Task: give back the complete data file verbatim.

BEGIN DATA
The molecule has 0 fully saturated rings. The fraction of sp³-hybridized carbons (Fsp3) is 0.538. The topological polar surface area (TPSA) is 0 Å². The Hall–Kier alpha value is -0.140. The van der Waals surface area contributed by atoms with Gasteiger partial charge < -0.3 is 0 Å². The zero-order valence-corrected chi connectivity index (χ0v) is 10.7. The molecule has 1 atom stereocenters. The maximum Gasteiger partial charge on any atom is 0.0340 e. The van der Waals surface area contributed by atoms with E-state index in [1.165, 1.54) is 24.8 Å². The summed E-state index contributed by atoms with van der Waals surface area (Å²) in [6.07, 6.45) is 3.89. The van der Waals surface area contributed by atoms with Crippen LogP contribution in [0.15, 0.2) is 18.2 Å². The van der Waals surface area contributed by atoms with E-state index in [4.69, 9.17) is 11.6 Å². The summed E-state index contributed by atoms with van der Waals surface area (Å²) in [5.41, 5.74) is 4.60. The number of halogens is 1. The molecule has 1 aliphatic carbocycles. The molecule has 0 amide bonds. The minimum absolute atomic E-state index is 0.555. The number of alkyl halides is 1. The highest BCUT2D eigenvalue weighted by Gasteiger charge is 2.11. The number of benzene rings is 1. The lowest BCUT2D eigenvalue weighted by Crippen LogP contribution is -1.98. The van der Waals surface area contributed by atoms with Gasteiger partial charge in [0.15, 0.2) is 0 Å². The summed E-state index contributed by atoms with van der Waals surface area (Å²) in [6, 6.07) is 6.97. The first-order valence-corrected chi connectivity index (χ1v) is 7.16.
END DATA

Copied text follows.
The molecule has 0 fully saturated rings. The fraction of sp³-hybridized carbons (Fsp3) is 0.538. The topological polar surface area (TPSA) is 0 Å². The Hall–Kier alpha value is -0.140. The van der Waals surface area contributed by atoms with Gasteiger partial charge < -0.3 is 0 Å². The zero-order valence-corrected chi connectivity index (χ0v) is 10.7. The molecule has 1 atom stereocenters. The maximum Gasteiger partial charge on any atom is 0.0340 e. The van der Waals surface area contributed by atoms with E-state index in [1.165, 1.54) is 24.8 Å². The summed E-state index contributed by atoms with van der Waals surface area (Å²) in [6.07, 6.45) is 3.89. The van der Waals surface area contributed by atoms with Crippen LogP contribution in [0.15, 0.2) is 18.2 Å². The van der Waals surface area contributed by atoms with E-state index in [4.69, 9.17) is 11.6 Å². The summed E-state index contributed by atoms with van der Waals surface area (Å²) in [5.41, 5.74) is 4.60. The number of halogens is 1. The molecule has 1 aliphatic carbocycles. The molecule has 0 amide bonds. The minimum absolute atomic E-state index is 0.555. The number of alkyl halides is 1. The highest BCUT2D eigenvalue weighted by Gasteiger charge is 2.11. The number of benzene rings is 1. The lowest BCUT2D eigenvalue weighted by Crippen LogP contribution is -1.98. The van der Waals surface area contributed by atoms with Gasteiger partial charge in [0.15, 0.2) is 0 Å². The summed E-state index contributed by atoms with van der Waals surface area (Å²) in [6, 6.07) is 6.97. The first-order valence-corrected chi connectivity index (χ1v) is 7.16.